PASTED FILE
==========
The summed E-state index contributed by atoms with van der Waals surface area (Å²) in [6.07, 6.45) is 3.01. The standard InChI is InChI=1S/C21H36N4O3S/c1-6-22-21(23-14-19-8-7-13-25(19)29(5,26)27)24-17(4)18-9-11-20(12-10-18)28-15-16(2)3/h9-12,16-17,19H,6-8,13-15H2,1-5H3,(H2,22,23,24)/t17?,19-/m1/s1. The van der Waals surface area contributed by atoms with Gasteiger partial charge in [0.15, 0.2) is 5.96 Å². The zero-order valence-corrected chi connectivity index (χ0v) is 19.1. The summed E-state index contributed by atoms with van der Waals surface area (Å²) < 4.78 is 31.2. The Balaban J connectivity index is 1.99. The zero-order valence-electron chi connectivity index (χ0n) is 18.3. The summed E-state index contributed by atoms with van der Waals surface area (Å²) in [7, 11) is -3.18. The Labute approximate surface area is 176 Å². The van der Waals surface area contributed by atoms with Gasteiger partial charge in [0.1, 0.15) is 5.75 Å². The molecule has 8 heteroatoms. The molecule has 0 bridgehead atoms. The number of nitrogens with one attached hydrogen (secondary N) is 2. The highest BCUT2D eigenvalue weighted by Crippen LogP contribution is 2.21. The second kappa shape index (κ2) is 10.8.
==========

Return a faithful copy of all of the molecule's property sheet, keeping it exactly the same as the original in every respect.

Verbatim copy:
The summed E-state index contributed by atoms with van der Waals surface area (Å²) in [6.07, 6.45) is 3.01. The standard InChI is InChI=1S/C21H36N4O3S/c1-6-22-21(23-14-19-8-7-13-25(19)29(5,26)27)24-17(4)18-9-11-20(12-10-18)28-15-16(2)3/h9-12,16-17,19H,6-8,13-15H2,1-5H3,(H2,22,23,24)/t17?,19-/m1/s1. The van der Waals surface area contributed by atoms with Gasteiger partial charge in [0.15, 0.2) is 5.96 Å². The zero-order valence-corrected chi connectivity index (χ0v) is 19.1. The summed E-state index contributed by atoms with van der Waals surface area (Å²) < 4.78 is 31.2. The Balaban J connectivity index is 1.99. The zero-order valence-electron chi connectivity index (χ0n) is 18.3. The summed E-state index contributed by atoms with van der Waals surface area (Å²) in [7, 11) is -3.18. The Labute approximate surface area is 176 Å². The van der Waals surface area contributed by atoms with Gasteiger partial charge in [0.1, 0.15) is 5.75 Å². The molecule has 8 heteroatoms. The molecule has 0 bridgehead atoms. The number of nitrogens with one attached hydrogen (secondary N) is 2. The highest BCUT2D eigenvalue weighted by Crippen LogP contribution is 2.21. The second kappa shape index (κ2) is 10.8.